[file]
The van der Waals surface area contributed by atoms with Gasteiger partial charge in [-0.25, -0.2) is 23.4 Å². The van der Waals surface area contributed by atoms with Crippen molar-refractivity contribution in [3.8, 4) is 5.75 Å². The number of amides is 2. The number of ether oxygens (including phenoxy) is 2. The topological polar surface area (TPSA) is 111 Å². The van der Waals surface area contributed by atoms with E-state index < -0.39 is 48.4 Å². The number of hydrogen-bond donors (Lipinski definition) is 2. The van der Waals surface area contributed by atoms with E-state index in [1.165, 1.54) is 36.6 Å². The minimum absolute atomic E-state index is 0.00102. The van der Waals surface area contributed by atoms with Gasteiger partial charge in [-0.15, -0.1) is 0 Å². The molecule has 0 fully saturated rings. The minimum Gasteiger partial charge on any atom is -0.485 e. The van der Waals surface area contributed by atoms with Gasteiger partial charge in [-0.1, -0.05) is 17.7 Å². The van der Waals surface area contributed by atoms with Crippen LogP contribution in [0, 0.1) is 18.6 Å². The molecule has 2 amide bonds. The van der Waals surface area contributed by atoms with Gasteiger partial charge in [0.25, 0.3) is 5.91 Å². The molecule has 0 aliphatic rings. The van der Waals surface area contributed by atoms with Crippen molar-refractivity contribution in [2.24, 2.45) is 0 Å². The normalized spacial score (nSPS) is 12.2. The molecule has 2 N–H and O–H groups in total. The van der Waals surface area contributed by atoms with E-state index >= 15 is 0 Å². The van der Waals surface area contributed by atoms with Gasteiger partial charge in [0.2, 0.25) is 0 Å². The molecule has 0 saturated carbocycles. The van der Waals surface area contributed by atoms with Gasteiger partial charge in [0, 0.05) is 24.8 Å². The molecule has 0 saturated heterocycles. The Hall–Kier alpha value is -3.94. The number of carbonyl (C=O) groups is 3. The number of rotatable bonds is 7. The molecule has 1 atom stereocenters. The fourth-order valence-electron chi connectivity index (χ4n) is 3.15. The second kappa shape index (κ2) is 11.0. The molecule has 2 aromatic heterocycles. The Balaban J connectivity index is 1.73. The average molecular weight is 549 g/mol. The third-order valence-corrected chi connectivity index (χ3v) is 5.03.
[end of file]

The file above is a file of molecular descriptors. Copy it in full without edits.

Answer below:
The van der Waals surface area contributed by atoms with Gasteiger partial charge in [-0.25, -0.2) is 23.4 Å². The van der Waals surface area contributed by atoms with Crippen molar-refractivity contribution in [3.8, 4) is 5.75 Å². The number of amides is 2. The number of ether oxygens (including phenoxy) is 2. The topological polar surface area (TPSA) is 111 Å². The van der Waals surface area contributed by atoms with E-state index < -0.39 is 48.4 Å². The number of hydrogen-bond donors (Lipinski definition) is 2. The van der Waals surface area contributed by atoms with E-state index in [1.165, 1.54) is 36.6 Å². The minimum absolute atomic E-state index is 0.00102. The van der Waals surface area contributed by atoms with Gasteiger partial charge in [-0.15, -0.1) is 0 Å². The molecule has 0 fully saturated rings. The minimum Gasteiger partial charge on any atom is -0.485 e. The van der Waals surface area contributed by atoms with Gasteiger partial charge in [-0.1, -0.05) is 17.7 Å². The van der Waals surface area contributed by atoms with Crippen LogP contribution in [0, 0.1) is 18.6 Å². The molecule has 2 amide bonds. The van der Waals surface area contributed by atoms with Gasteiger partial charge in [0.25, 0.3) is 5.91 Å². The molecule has 0 aliphatic rings. The van der Waals surface area contributed by atoms with Crippen molar-refractivity contribution in [2.24, 2.45) is 0 Å². The normalized spacial score (nSPS) is 12.2. The molecule has 2 N–H and O–H groups in total. The van der Waals surface area contributed by atoms with E-state index >= 15 is 0 Å². The van der Waals surface area contributed by atoms with Gasteiger partial charge in [0.2, 0.25) is 0 Å². The molecule has 0 saturated carbocycles. The van der Waals surface area contributed by atoms with Gasteiger partial charge in [0, 0.05) is 24.8 Å². The molecule has 0 saturated heterocycles. The Hall–Kier alpha value is -3.94. The number of carbonyl (C=O) groups is 3. The number of rotatable bonds is 7. The molecule has 1 atom stereocenters. The fourth-order valence-electron chi connectivity index (χ4n) is 3.15. The second kappa shape index (κ2) is 11.0. The molecule has 2 aromatic heterocycles. The Balaban J connectivity index is 1.73. The average molecular weight is 549 g/mol. The third-order valence-corrected chi connectivity index (χ3v) is 5.03.